The writing is so inviting, I found myself not being able to put the book down even though I was just going to read a small bit to get a feel for Ann Patchett's writing style. I felt I was living through the story right along with these characters that were so well developed that they could just walk off the pages. And the story was so interesting right to the end. Each character had it's own voice and shared with us their point of view.

My initial thought was that this novel would be similar to The Nest by Cynthia D'Aprix Sweeney, about a disfunctional family dealing with the everyday lessons of life and eachother. But Commonwealth is so much more than that and so much better. I would say that if you enjoyed The Nest, which I did, you will enjoy Commonwealth even more. If you enjoy literary fiction that revolves around the story of an ordinary family, just go out a pick up a copy of Commonwealth! It is moving and beautifully written.

Pulbished by Harper and released Sept. 13th.

Monday, September 19, 2016

Memoir Monday... American Heiress by Jeffrey Tobin


“On February 4, 1974, Patty Hearst, a sophomore in college and heiress to the Hearst family fortune, was kidnapped by a ragtag group of self-styled revolutionaries calling itself the Symbionese Liberation Army. The already sensational story took the first of many incredible twists on April 3, when the group released a tape of Patty saying she had joined the SLA and had adopted the nom de guerre “Tania.” The weird turns of the tale are truly astonishing—the Hearst family trying to secure Patty’s release by feeding all the people of Oakland and San Francisco for free; the bank security cameras capturing “Tania” wielding a machine gun during a robbery; a cast of characters including everyone from Bill Walton to the Black Panthers to Ronald Reagan to F. Lee Bailey; the largest police shoot-out in American history; the first breaking news event to be broadcast live on television stations across the country; Patty’s year on the lam, running from authorities; and her circuslike trial, filled with theatrical courtroom confrontations and a dramatic last-minute reversal, after which the term “Stockholm syndrome” entered the lexicon.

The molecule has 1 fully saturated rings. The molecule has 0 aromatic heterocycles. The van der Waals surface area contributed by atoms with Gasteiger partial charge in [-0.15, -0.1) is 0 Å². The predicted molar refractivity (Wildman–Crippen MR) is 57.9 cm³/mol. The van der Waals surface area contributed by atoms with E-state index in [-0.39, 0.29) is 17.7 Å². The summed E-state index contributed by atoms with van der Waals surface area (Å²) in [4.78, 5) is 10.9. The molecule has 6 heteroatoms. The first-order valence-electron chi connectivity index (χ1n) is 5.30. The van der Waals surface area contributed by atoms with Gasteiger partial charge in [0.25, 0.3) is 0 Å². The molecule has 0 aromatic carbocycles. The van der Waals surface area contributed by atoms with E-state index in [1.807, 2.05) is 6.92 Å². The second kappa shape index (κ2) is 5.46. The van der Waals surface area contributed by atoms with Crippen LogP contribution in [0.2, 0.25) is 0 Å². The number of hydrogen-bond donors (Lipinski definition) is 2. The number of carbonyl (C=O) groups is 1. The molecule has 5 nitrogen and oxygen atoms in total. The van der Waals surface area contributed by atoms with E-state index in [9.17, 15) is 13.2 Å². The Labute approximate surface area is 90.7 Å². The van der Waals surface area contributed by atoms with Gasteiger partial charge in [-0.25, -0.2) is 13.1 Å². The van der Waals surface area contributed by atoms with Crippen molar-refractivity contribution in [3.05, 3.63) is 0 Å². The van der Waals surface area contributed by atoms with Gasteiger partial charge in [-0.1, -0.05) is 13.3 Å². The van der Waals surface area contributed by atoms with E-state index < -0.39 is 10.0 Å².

The saga of Patty Hearst highlighted a decade in which America seemed to be suffering a collective nervous breakdown. Based on more than a hundred interviews and thousands of previously secret documents, American Heiress thrillingly recounts the craziness of the times (there were an average of 1,500 terrorist bombings a year in the early 1970s). Toobin portrays the lunacy of the half-baked radicals of the SLA and the toxic mix of sex, politics, and violence that swept up Patty Hearst and re-creates her melodramatic trial. American Heiress examines the life of a young woman who suffered an unimaginable trauma and then made the stunning decision to join her captors’ crusade.” 
    
Or did she?

The 70's was a crazy period of time, and the kidnapping of Patty Hearst and her "radicalization" was headline news, and actually as I remember it was almost delivered as daily updates, and drew a lot of speculation as to whether or not Patty was a willing participant. Jeffrey Toobin's book, American Heiress, not a memoir, more of a good piece of investigative reporting, has gotten a lot of great reviews. On my TBR list, published by Doubleday and available now

Sunday, September 18, 2016

The Sunday Salon and I've Read That Movie... 4 Great Books Coming to a Theatre Near You!


Welcome to The Sunday Salon and The Sunday Post, which is a weekly meme hosted by The Caffeinated Book Reviewer! It's that day of the week we all gather together virtually to talk about one of our favorite subjects... BOOKS! So, find a comfy chair and grab a cup of joe...